Prostate cancer accounts for nearly a quarter of all cancers in black men. Find out how to protect yourself and the ones you love.
Prostate cancer is the leading cancer among black men in the United States, Caribbean and Sub-Saharan Africa, according to a 2013 study in the journal Prostate Cancer.
The prostate is a walnut-sized gland found between the pubic bone and the rectum. It forms part of the male reproductive system and produces semen that transports sperm out of the man’s body during ejaculation, according to the Prostate Cancer Foundation in South Africa.
In its early stages, the cancer can be asymptomatic, but as it progresses, prostate cancer can make urinating and ejaculating painful.
The condition can be particularly aggressive in black men, says the United States research organisation Mayo Clinic. Researchers have not established whether the reason for the high rate of the condition among black men is because of lifestyle, genes, or a combination of both, according to Melvyn Freeman, the health department’s head of noncommunicable diseases.
But you can help decrease your risk of developing the condition by following these five tips.
Please note that this is an original article from Bhekisisa written by INA SKOSANA
Numbers don’t lie, especially if you take a look at the place of NCDs in the draft health budget. The words about NCDs imply commitment to solving a huge health problem. That is superficial though when it comes to NCDs. There a heaps of great sounding words (policies and plans) but a clear lack of money. Especially for screening and treatment. Words, even printed ones, are cheap. Little has changed:
Whilst the Minister in the preamble of the Annual Performance Plan highlights importance of tackling non-communicable diseases (NCDs) there doesn’t appear to be any dramatic shift in budget allocation over the Medium Term. Can the department provide reasons for this?
Issues for consideration Parliament Research Unit. Vote15: Health Budget 2014/15 p.6
Health is allocated less than 5% of the proposed national budget (Figure 1). Defense get more yet SA loses more people to NCDs each day than in armed conflicts. Where are our national priorities?
Looking at the details of the health budget
The smallest by far is Programme 4 for Primary Health Care (PHC) services (R 225 -million)
Most People Living With NCDs get care at primary health care (PHC) clinics and this appears to be the reasoning why NCDs are placed within Prog 4 . People living with HIV/AIDS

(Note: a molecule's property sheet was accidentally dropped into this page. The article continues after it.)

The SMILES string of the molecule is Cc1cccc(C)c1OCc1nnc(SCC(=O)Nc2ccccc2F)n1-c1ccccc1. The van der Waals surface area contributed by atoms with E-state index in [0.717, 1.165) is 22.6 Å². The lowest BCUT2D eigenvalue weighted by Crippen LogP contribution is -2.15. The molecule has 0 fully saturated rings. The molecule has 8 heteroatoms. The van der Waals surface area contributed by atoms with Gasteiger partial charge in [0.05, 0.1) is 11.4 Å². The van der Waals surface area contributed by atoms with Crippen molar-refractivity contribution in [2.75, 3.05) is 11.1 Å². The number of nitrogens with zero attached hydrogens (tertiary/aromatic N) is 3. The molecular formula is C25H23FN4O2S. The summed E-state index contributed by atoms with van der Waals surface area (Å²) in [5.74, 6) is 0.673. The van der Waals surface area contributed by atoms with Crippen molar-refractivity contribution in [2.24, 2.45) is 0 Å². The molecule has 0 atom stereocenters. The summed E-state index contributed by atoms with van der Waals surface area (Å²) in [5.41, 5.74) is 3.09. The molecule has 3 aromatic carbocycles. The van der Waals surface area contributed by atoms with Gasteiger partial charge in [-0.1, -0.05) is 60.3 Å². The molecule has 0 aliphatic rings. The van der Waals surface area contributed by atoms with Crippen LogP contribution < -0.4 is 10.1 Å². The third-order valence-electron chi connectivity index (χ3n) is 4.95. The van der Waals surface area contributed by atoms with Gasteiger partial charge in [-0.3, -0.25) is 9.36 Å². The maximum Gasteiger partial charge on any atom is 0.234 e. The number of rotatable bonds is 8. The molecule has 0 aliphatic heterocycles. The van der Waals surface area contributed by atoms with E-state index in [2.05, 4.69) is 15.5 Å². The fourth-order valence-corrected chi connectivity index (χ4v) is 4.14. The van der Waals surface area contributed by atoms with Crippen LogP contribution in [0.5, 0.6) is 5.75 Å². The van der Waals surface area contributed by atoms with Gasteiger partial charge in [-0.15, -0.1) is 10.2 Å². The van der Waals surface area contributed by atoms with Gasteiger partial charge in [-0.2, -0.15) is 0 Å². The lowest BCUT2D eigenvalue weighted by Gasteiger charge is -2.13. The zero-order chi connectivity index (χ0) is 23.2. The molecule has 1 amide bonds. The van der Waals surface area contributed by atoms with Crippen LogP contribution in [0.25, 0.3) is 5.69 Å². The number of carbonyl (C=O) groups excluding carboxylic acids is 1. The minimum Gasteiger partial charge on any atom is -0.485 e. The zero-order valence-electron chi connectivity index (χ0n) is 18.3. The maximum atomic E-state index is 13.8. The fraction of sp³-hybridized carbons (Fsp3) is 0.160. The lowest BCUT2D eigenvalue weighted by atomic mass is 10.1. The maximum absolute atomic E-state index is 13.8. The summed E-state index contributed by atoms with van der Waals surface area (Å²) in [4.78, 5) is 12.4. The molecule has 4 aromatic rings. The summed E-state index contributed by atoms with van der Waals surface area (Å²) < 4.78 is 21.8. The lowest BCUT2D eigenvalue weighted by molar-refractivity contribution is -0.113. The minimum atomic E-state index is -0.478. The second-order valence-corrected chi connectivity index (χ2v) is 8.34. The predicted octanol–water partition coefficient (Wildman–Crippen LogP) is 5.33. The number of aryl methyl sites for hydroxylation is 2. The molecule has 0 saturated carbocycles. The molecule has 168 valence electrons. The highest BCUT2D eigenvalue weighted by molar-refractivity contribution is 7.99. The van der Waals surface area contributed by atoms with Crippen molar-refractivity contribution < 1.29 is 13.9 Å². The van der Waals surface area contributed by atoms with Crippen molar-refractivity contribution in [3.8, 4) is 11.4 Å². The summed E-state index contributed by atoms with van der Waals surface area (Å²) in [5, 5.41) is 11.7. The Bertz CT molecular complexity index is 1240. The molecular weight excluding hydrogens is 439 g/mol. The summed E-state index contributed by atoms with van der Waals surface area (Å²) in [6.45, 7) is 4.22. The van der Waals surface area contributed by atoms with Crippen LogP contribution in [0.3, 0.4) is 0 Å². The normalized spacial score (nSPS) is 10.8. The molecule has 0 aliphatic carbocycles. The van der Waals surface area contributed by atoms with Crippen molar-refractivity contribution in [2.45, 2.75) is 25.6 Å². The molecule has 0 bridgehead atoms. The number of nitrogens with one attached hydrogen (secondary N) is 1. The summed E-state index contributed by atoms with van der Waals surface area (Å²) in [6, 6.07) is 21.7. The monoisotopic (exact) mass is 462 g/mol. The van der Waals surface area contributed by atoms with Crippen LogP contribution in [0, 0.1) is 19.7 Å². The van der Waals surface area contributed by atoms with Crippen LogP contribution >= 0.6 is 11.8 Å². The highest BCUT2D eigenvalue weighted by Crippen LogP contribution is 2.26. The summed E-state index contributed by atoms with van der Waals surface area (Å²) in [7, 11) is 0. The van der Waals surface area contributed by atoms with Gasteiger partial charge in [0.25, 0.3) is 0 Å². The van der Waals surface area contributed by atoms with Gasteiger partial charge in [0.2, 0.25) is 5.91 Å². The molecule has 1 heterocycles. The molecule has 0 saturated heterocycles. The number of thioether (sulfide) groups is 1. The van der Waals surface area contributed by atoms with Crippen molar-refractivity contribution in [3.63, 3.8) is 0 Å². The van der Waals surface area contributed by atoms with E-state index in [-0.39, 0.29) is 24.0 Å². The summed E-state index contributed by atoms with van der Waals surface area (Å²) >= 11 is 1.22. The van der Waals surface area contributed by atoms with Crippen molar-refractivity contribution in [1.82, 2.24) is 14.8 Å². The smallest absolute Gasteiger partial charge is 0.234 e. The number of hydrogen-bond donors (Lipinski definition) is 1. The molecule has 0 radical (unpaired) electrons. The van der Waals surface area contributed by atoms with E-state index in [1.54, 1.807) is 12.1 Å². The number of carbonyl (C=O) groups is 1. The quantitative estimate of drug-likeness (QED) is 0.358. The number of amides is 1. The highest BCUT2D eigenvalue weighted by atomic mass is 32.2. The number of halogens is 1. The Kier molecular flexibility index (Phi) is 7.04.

Our information comes from the draft Annual Performance Plan (APP) and its accompanying budget. – see pages 61-63. Click here to download the draft APP 2015/2016-2017/8
Fast facts stacking up Programme 4 vs other NDoH Programmes 2015/16
budget by far
|See Figure 2
|1st place people costs
|Programme 4 cost of PEOPLE EMPLOYED R186.2 million = ↓ money available for implementation
|2nd largest # people
|458 by only 10 people short of no 1 placed Programme 1 (p. 27)
|Only programme to increase personnel costs
|Leaving less to spend on implementing programmes/ plans
3 NCDs issues related to HIV/AIDS and Maternal Child health appear in Prog 3 budget (cancer cervix, breast cancer policy, immunizations.) Cancer of the prostate does not warrant a mention in the APP.
The key to the APP is words not allocation of funds. Again NCDs screening and treatment is left high and dry.
Fast facts about NCDs Prog 4 budget
Where is the money for implementation of the NCDs plan in this budget?
|89.37% for people working on projects – personnel, contractors and consultants
|0 for screening of target of 8 million people for high BP and blood glucose OR
NCDs Commission/ Health Commission (more next week on this)
|1.3 % NGOs or non-profits (< R 3-million) > 50% goes to 2 of 6 NGOs
National Council Against Smoking & SA National Council for the Blind.
NCDs prevention and treatment cross cuts all Programmes especially at the PHC level. So we need to look at inside other programmes. However, without exception there is no separate financial allocation for stated NCDs targets like for example breast cancer policy development and cancer of the cervix screening in Programme 3 (HIV/AIDS & TB.) Innovations like “ideal clinics” which are supposed to include NCDs take place without consulting NCDs civil society organisations.
Examples from Programme 2: NHI
- Drug procurement and stock out management (all drugs including ARVs)
- National Cancer Registry (words no money)
Programme 3: HIV/AIDS & TB
- Cervical cancer screening
- Breast cancer policy (more words no money)
- Vaccinations against hepatitis & human papilloma virus
- Obesity policy (more words no money)
Watchdogs must bark. An NCDs advocacy series. This is the first in a series on NCDs in policy documents.